The world does not need yet another market commentator. Our tools are designed to help investors along their investment journey
- Signals: trend reversal signals (Bull/Bear) on equity indices, Forex and government bonds
- Trading systems: simple steps from concept, back tests to auto-trade
- Money management: bet sizing algorithms, money/risk management tools
- Psychology: research and practical tools on habit formation
- Topics: discussions on the industry, trends
When running multiple strategies, should position size be changed based on the drawdown of individual positions, systems or the system as a whole?
This question was originally posted on Quora. Something really cool dawned upon my drunken stupor lately and i modified a chapter in the book. By group of systems, let’s assume you refer to strategies.
One-size-fits-all position size algo is a form of laziness
Most people have a one-size-fits-all position sizing algorithm across all their strategies for the long and short side, through drawdown and run-ups. That is as efficient driving the same car in the same gear uphill, downhill, downtown or on the highway.
Two possible explanations for that:
- hmm, never really thought of that
- you gotta soldier on through the skinny days to reap the fat days.
Money is made in the money management module
How you bet determines how much you make. Over a small data sample, stock picking might make a difference. Over a complete cycle where style goes in and out of favor, position sizing is the main driver of performance.
Now, let’s reframe the question: Should position sizing depend on the equity curve, the strategy, the side (Long/short) and/or the individual security traded?The answer is all of the above.
The position size that you are about to take should reflect:
- how well you are doing at the moment in general: The idea is to take more risk in run-ups and less during drawdowns
- the strategy you are about to trade: Different strategies warrant different position sizing algos or at least different values for the variables. Example: high win rate mean reversion and low win rate trend following etc
- the side you are trading on: long or short, they have different win rates and expected pay-offs
- the instrument: let’s say you got 3 false positives in a row, you might want to take less risk. This is an individual penalty ledger. Conversely, if you ladder in or scale up, you might want to depreciate risk for any additional position
Putting everything together
This gives a pyramid like this
Now, the first layer is the risk adjusted account balance. I will not go into details on how you calculate this, but in practice either your equity curve or your account balance would do.
Then, You want to stick a drawdown module, that would reduce the capital allocated based on your current balance versus the peak. Simply said, if You are in a -5% drawdown, you might want to allocate only 50% of the capital you would normally allocate. This drawdown module has a shape like this:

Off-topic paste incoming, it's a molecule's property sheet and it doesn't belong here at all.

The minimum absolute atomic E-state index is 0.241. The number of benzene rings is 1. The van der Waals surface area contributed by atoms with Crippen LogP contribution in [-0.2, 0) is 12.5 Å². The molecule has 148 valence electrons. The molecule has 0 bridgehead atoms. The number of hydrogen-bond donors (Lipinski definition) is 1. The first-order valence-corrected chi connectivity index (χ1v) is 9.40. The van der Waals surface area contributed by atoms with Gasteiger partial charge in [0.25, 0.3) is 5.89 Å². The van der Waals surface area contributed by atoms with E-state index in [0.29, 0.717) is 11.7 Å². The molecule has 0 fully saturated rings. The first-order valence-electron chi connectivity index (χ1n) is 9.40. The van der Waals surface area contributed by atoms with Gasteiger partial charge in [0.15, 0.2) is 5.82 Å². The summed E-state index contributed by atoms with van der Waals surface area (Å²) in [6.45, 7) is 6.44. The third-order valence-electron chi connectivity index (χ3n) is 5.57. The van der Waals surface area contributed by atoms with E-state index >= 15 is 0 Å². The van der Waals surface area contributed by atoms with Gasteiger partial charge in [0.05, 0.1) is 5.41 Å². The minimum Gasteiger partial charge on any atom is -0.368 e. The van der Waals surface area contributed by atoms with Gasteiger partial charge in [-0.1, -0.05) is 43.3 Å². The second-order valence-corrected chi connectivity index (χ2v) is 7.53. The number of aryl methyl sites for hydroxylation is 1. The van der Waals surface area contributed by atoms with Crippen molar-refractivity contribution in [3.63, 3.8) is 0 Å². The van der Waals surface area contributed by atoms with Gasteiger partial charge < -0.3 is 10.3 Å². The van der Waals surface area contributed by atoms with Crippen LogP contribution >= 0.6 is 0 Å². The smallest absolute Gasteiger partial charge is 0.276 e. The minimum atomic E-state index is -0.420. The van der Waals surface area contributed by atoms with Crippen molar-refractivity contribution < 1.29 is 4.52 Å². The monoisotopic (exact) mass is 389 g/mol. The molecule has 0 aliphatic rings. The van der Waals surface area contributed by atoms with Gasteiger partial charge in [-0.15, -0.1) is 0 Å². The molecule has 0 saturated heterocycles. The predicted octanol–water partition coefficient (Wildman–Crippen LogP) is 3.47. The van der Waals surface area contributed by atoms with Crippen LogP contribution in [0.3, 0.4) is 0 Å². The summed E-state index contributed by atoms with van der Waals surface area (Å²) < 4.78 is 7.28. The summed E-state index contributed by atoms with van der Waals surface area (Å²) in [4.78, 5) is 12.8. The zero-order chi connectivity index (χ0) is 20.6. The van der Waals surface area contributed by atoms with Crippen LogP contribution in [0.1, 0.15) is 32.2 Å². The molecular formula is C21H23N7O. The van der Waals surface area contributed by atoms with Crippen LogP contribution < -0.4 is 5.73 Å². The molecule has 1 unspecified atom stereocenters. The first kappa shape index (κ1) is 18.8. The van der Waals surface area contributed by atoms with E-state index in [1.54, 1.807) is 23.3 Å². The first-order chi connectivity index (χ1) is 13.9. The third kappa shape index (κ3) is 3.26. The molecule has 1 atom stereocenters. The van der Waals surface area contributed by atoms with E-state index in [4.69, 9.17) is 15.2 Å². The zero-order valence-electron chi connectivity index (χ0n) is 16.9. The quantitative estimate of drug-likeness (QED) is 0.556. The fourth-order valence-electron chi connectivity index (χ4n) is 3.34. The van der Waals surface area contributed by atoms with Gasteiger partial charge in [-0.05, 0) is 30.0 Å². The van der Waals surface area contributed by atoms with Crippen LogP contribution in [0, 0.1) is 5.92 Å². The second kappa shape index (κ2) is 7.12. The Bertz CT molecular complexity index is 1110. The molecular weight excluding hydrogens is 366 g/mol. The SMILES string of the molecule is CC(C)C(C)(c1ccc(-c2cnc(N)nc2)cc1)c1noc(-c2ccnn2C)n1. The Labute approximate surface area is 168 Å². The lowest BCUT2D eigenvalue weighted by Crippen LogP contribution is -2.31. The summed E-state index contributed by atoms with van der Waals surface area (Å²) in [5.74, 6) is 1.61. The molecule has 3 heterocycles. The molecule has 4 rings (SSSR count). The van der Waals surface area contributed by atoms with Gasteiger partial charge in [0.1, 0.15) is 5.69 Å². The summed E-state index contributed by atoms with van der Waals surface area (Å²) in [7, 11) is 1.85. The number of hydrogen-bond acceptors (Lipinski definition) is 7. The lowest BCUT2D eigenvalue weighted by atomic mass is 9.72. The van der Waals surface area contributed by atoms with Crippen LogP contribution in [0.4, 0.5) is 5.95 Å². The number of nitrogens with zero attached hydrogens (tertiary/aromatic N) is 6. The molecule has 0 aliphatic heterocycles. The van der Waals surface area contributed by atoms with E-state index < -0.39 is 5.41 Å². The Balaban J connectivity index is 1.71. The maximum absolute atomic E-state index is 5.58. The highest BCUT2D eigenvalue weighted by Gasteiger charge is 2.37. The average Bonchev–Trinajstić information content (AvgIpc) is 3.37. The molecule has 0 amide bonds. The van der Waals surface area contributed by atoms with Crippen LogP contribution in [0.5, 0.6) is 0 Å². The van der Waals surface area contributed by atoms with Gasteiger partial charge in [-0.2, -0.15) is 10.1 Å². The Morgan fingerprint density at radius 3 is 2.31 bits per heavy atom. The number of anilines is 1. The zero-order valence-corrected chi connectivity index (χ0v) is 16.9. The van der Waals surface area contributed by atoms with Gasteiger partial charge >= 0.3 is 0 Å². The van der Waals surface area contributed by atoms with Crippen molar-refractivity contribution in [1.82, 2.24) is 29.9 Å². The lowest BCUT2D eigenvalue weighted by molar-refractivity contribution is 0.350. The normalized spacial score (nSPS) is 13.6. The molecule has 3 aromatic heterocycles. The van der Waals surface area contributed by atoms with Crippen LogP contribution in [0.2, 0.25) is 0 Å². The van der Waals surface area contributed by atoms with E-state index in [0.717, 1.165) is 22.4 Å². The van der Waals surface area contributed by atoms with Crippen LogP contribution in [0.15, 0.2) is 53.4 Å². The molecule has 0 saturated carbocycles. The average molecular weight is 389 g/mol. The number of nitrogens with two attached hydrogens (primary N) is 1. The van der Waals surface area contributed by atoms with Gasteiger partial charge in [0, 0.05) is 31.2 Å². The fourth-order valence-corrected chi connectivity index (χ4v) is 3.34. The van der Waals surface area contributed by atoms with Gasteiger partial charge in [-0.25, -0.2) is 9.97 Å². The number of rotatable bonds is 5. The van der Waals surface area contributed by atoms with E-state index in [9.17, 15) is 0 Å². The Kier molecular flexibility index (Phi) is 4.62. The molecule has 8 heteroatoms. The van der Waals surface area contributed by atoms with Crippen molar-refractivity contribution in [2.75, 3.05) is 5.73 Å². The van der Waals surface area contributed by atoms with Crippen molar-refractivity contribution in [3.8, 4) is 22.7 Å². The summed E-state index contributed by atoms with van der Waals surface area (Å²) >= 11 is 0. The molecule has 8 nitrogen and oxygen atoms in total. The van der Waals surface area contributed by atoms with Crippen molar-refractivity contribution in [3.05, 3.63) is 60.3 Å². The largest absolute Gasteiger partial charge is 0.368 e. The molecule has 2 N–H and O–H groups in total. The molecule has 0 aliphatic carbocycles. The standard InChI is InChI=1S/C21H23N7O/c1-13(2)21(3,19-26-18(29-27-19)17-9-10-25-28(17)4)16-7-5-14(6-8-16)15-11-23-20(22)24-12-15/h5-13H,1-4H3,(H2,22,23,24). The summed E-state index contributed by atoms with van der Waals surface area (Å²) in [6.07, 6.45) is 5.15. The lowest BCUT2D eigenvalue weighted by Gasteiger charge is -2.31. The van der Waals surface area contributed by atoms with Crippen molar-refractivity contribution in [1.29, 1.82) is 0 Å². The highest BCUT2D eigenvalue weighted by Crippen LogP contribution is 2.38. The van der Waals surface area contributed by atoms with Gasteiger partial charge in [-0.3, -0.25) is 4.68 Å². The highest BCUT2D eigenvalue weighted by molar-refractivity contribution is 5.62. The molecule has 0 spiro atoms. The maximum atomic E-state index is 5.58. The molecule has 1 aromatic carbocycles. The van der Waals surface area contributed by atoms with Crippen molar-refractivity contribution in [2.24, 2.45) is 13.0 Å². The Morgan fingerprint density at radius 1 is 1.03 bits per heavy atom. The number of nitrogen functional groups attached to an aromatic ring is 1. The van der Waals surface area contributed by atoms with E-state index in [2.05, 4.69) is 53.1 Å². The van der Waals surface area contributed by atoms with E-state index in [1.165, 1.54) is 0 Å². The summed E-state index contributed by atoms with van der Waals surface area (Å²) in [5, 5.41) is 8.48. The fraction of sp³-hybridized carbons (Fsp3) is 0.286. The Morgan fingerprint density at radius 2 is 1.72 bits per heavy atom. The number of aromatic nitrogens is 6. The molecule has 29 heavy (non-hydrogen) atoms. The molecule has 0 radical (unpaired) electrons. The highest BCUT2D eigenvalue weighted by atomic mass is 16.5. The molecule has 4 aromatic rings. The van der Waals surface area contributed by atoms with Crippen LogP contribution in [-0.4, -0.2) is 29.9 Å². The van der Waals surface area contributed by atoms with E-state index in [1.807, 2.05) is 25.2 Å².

For reference, the black line is what Millennium Partners does to managers: they reduce the book by half after a -5% loss. The green line is a conventional arithmetic proportional reduction. The red is my own take on this concept. Formula is proprietary
Strategy and side stats:
This means you need to keep a record of the stats for each position sizing algo you use for each strategy on each side. This is still at the portfolio level. Example: let’s say currently trend following has 40% win rate on the long side and 20% on the short side. Mean reversion has 60% Long and 30% short etc.
This tells you which strategy works on which side etc.
Now, let’s move down to the individual instrument level
Penalty ledger and game theory
Now, this is where things get really interesting. Some market participants like to use game theory for stock selection. I believe game theory is better suited for position sizing.
The difference is: using game theory for entries is a binary choice: either in or not in. There is no learning there because you do not keep stats on the choices you did not make. Unless you are a creepy stalker, you do not keep tabs on the women you did not marry…
At the security level, you have stats over how well each position has performed. Reward those that did well and punish those that did not is a simple elegant heuristic. This is where game theory really works well. The algo we use is a child playground game, worked for centuries. It has consistently defeated sophisticated game theory algos in iterative contests. You want to know which algo it is, go pick up your kids a bit earlier today.
Adding tranches to an existing position is called scaling in/laddering/pyramiding. This is a staple for trend followers. Now, trends are born, grow, mature and eventually die, a bit like believers in the Efficient Market Hypothesis. So, you need to depreciate risk as you add new tranches. A simple way to do this is:
depreciation rate = 1/(1+n), with n=0 before you enter your first position